There has been a renewed interest in wild food plants in recent years due to world-wide concerns about the quality of food made from mass-produced crop plants, which are poor in micronutrients and grown in petroleum based agricultural systems [15]. At the same time, old traditions of plant gathering in most countries are being lost and need recording and preserving. This is also relevant for Eastern Europe. Fortunately in this part of the world many nineteenth and early twentieth century studies have managed to capture disappearing plant uses. This is one of the few places in the world where diachronic studies ranging over the period of a century are possible. Over the last few years, reviews of archival ethnographic studies concerning wild food plant use have been published in some eastern and northern European countries: Poland [68], Estonia [9], Hungary [10], Sweden [11] and Slovakia [12]. These reviews brought the majority of wild food plant literature and data together, enabling inter-country and inter-region comparisons. It also makes this data available for an international readership, as they were originally, predominantly published in their national languages. However, some eastern European countries still remain terra incognita for modern ethnobotany. One of them is Belarus. We have not found any modern ethnobotanical studies concerning this country, apart from a short FAO report on crop genetic resources [13]. At the same time it is a country with a very rich folklore. It was Kazimierz Moszyński (1887–1959), the author of Kultura ludowa Słowian (the Folk culture of Slavs), who pointed out that the present area of Belarus is one of the parts of Europe where many vestiges of traditional culture had been preserved [14, 15]. He made a few expeditions to the Belarusian region of Polesia himself [16] and published an ethnographic monograph of its eastern parts [17]. For many decades, Belarus was treated by Polish ethnographers as one of the most interesting, “archaic” and “backward” places of the former Polish-Lithuanian Commonwealth, ideal for ethnographic research. Even today, due to its political isolation and the fact that a part of its population still lives in traditional-style villages scattered over this heavily wooded country, Belarus is a very important place for European ethnobiology.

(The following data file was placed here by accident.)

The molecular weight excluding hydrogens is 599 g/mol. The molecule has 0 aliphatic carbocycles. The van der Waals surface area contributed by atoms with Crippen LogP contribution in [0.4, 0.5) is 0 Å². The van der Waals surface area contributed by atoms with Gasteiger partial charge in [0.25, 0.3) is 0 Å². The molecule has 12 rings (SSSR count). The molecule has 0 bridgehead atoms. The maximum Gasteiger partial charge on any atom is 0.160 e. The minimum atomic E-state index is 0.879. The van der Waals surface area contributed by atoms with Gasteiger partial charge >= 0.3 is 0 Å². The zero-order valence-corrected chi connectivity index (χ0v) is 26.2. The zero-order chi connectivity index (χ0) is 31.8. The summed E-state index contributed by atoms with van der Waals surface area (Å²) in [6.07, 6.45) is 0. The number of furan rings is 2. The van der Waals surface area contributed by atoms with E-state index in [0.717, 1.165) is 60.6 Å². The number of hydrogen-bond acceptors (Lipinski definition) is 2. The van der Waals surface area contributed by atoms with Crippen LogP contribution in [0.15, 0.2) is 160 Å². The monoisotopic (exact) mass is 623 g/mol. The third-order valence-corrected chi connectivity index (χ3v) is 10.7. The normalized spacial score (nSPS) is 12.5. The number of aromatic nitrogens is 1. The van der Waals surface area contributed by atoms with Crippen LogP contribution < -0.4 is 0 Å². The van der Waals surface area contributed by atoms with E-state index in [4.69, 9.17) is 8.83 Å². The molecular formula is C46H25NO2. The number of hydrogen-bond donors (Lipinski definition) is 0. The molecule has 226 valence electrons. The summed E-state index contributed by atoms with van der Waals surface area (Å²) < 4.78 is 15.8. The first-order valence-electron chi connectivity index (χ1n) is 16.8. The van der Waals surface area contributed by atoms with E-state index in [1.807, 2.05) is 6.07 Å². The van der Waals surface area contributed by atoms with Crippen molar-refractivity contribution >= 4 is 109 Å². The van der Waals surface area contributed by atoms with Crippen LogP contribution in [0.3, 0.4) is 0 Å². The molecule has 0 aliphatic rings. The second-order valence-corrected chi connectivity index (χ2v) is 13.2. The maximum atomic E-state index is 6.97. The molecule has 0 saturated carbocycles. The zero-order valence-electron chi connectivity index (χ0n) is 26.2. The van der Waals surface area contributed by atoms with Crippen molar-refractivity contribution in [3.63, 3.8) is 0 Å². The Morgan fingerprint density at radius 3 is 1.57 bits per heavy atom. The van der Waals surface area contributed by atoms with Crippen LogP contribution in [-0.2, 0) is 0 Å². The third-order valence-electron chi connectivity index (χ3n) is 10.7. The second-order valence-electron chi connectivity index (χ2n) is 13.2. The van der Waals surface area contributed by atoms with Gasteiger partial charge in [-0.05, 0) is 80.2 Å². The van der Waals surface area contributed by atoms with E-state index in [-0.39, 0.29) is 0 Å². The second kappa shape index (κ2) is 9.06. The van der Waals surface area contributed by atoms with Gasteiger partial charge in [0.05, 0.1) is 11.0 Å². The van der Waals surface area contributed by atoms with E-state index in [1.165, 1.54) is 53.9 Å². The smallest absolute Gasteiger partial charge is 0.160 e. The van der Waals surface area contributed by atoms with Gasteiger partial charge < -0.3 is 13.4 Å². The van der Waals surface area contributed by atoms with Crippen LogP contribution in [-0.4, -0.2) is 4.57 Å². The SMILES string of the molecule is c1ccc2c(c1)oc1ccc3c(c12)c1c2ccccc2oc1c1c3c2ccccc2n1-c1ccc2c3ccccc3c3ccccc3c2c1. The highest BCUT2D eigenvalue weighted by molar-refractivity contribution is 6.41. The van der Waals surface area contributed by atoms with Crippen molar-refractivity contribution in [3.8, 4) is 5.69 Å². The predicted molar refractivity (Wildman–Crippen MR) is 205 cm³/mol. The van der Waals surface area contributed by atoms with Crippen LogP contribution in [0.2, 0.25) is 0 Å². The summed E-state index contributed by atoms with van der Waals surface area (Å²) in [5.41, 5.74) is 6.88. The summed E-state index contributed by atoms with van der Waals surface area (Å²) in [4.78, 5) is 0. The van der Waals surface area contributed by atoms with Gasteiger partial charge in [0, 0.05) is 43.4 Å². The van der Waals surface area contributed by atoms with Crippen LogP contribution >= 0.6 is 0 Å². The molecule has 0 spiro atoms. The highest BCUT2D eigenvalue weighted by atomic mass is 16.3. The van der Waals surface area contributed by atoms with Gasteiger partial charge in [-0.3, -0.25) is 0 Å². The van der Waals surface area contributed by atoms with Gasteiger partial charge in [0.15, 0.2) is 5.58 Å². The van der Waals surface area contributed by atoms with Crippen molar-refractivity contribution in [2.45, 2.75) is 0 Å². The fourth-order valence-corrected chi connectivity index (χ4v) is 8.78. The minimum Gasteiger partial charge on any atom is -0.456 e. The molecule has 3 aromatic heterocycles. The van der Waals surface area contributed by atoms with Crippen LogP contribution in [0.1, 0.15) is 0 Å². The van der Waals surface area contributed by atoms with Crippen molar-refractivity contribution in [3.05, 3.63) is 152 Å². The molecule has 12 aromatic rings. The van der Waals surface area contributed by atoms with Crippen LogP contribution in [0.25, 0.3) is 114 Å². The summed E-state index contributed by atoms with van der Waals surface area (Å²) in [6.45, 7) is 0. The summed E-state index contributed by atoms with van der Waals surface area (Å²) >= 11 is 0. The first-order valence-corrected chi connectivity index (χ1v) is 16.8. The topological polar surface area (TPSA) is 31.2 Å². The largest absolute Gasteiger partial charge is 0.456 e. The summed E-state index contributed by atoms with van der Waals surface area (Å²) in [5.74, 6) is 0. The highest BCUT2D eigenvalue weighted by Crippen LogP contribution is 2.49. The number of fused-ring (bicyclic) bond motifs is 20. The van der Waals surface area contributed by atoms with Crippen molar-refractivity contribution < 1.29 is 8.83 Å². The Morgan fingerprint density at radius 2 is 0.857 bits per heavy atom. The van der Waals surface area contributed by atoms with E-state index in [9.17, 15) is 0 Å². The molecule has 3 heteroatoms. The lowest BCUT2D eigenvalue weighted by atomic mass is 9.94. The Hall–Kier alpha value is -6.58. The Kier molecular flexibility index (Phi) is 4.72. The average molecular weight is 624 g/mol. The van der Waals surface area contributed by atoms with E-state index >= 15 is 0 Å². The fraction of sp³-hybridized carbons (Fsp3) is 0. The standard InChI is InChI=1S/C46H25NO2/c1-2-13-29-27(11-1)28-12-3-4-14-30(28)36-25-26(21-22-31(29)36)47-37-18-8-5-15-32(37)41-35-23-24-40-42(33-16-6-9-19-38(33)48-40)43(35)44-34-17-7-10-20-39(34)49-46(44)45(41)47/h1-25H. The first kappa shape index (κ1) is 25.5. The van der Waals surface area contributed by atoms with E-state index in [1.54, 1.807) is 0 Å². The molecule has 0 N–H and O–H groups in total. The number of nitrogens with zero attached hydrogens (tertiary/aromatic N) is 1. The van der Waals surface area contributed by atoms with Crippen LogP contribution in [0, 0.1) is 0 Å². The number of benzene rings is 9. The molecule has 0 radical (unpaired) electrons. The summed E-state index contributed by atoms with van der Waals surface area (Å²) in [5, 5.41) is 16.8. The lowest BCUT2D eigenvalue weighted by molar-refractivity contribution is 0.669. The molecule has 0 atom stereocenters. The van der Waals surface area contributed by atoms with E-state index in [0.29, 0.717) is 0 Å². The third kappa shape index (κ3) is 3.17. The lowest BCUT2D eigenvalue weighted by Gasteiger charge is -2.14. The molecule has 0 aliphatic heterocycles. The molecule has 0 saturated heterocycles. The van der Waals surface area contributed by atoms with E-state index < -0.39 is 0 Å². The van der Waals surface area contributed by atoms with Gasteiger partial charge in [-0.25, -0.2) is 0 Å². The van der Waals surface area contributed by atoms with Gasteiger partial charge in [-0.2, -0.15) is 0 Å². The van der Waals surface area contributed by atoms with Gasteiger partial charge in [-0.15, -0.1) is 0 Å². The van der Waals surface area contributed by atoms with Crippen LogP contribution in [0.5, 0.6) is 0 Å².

Moszyński was not the only Polish ethnographer fascinated with Belarus. Here we should list two other ethnographers: Michał Federowski (1853–1923) and Józef Obrębski (1905–1967). Late 19th century folklore concerning the use of medicinal plants was recorded by the afore-mentioned Federowski in the first volume of his “Lud Białoruski” (“Belarusian Folk”) [18] as well as by one of the leading Polish writers of that time, Eliza Orzeszkowa (1841–1910) [1928]. What is amazing is that both of them left rich, detailed herbaria documenting the names of plants and their uses. The second and third parts of Federowski’s herbarium are kept in the library of Warsaw University [29] and Orzeszkowa’s main herbarium is stored in Poznań [2428]. The first part of Federowski’s herbarium was regarded as lost until last year, when it was discovered by one of the co-authors of the article (M.G.). Additional sources of information are the materials gathered by local researcher, Zośka Wieras [30]. Thus we can conclude that the 19th century use of medicinal plants in some parts of Belarus is relatively well documented. Unfortunately, very little information has been published on the use of wild food plants from the same territory [17, 31]. At the same time a large and well documented set of observations on the use of wild food plants in 19th century Belarus, made up of responses to Rostafiński’s questionnaire (mainly from 1883), is stored in two Polish botanical institutions, with most data still unpublished [3136]. As the files of Rostafiński’s questionnaire are some of the most important ethnobotanical documents in Europe, enabling us to draw a detailed picture of the use of wild plants in Belarus at the end of the 19th century, we decided to devote a separate article to them. Our aim was to compare their content with the scattered modern data on wild food plants in Belarus.